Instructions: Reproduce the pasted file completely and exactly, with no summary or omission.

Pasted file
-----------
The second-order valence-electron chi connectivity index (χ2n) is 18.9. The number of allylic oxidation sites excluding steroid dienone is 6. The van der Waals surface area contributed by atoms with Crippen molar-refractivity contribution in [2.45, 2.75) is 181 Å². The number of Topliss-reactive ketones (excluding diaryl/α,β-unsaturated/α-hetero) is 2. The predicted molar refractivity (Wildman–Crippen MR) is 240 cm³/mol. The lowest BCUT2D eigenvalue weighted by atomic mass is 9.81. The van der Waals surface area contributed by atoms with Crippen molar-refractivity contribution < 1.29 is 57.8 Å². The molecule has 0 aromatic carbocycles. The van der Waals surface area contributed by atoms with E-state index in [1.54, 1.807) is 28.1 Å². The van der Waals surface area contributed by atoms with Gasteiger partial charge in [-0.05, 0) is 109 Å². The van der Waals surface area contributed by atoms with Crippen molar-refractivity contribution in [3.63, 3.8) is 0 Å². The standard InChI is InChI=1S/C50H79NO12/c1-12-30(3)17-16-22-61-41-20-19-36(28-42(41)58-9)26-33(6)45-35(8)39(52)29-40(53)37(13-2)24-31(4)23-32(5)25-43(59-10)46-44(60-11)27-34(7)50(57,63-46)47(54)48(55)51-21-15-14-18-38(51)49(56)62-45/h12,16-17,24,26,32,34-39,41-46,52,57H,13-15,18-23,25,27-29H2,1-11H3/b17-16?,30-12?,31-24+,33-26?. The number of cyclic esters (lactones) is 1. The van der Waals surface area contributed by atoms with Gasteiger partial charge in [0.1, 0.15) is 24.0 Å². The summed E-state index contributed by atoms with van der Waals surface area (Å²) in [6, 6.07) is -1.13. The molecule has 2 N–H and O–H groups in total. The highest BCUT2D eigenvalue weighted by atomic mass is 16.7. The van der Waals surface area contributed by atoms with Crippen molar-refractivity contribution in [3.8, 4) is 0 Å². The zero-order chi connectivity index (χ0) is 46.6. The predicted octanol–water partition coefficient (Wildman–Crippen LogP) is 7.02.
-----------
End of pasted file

The second-order valence-electron chi connectivity index (χ2n) is 18.9. The number of allylic oxidation sites excluding steroid dienone is 6. The van der Waals surface area contributed by atoms with Crippen molar-refractivity contribution in [2.45, 2.75) is 181 Å². The number of Topliss-reactive ketones (excluding diaryl/α,β-unsaturated/α-hetero) is 2. The predicted molar refractivity (Wildman–Crippen MR) is 240 cm³/mol. The lowest BCUT2D eigenvalue weighted by atomic mass is 9.81. The van der Waals surface area contributed by atoms with Crippen molar-refractivity contribution < 1.29 is 57.8 Å². The molecule has 0 aromatic carbocycles. The van der Waals surface area contributed by atoms with E-state index in [1.54, 1.807) is 28.1 Å². The van der Waals surface area contributed by atoms with Gasteiger partial charge in [-0.05, 0) is 109 Å². The van der Waals surface area contributed by atoms with Crippen molar-refractivity contribution in [3.63, 3.8) is 0 Å². The standard InChI is InChI=1S/C50H79NO12/c1-12-30(3)17-16-22-61-41-20-19-36(28-42(41)58-9)26-33(6)45-35(8)39(52)29-40(53)37(13-2)24-31(4)23-32(5)25-43(59-10)46-44(60-11)27-34(7)50(57,63-46)47(54)48(55)51-21-15-14-18-38(51)49(56)62-45/h12,16-17,24,26,32,34-39,41-46,52,57H,13-15,18-23,25,27-29H2,1-11H3/b17-16?,30-12?,31-24+,33-26?. The number of cyclic esters (lactones) is 1. The van der Waals surface area contributed by atoms with Gasteiger partial charge in [0.1, 0.15) is 24.0 Å². The summed E-state index contributed by atoms with van der Waals surface area (Å²) in [6, 6.07) is -1.13. The molecule has 2 N–H and O–H groups in total. The highest BCUT2D eigenvalue weighted by atomic mass is 16.7. The van der Waals surface area contributed by atoms with Crippen molar-refractivity contribution in [3.8, 4) is 0 Å². The zero-order chi connectivity index (χ0) is 46.6. The predicted octanol–water partition coefficient (Wildman–Crippen LogP) is 7.02.